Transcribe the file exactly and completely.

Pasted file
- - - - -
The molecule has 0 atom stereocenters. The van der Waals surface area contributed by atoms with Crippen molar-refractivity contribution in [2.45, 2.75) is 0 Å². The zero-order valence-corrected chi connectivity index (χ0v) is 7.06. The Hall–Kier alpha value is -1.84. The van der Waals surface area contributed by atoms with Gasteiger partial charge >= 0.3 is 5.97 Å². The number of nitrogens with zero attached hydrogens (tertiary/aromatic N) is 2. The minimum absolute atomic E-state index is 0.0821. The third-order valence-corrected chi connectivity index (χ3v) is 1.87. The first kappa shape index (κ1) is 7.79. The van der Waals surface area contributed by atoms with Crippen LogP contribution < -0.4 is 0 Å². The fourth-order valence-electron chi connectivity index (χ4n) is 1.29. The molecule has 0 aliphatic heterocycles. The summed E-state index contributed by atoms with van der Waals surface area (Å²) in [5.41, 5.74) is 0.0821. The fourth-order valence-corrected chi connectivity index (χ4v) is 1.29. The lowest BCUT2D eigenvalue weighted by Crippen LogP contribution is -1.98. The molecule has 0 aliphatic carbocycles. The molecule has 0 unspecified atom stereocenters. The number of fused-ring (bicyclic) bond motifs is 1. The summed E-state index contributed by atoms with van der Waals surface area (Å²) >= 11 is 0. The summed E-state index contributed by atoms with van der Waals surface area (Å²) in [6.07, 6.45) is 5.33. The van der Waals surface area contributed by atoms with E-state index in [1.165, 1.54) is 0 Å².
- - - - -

The molecule has 0 atom stereocenters. The van der Waals surface area contributed by atoms with Crippen molar-refractivity contribution in [2.45, 2.75) is 0 Å². The zero-order valence-corrected chi connectivity index (χ0v) is 7.06. The Hall–Kier alpha value is -1.84. The van der Waals surface area contributed by atoms with Gasteiger partial charge >= 0.3 is 5.97 Å². The number of nitrogens with zero attached hydrogens (tertiary/aromatic N) is 2. The minimum absolute atomic E-state index is 0.0821. The third-order valence-corrected chi connectivity index (χ3v) is 1.87. The first kappa shape index (κ1) is 7.79. The van der Waals surface area contributed by atoms with Crippen LogP contribution < -0.4 is 0 Å². The fourth-order valence-electron chi connectivity index (χ4n) is 1.29. The molecule has 0 aliphatic heterocycles. The summed E-state index contributed by atoms with van der Waals surface area (Å²) in [5.41, 5.74) is 0.0821. The fourth-order valence-corrected chi connectivity index (χ4v) is 1.29. The lowest BCUT2D eigenvalue weighted by Crippen LogP contribution is -1.98. The molecule has 0 aliphatic carbocycles. The molecule has 0 unspecified atom stereocenters. The number of fused-ring (bicyclic) bond motifs is 1. The summed E-state index contributed by atoms with van der Waals surface area (Å²) >= 11 is 0. The summed E-state index contributed by atoms with van der Waals surface area (Å²) in [6.07, 6.45) is 5.33. The van der Waals surface area contributed by atoms with E-state index in [1.165, 1.54) is 0 Å².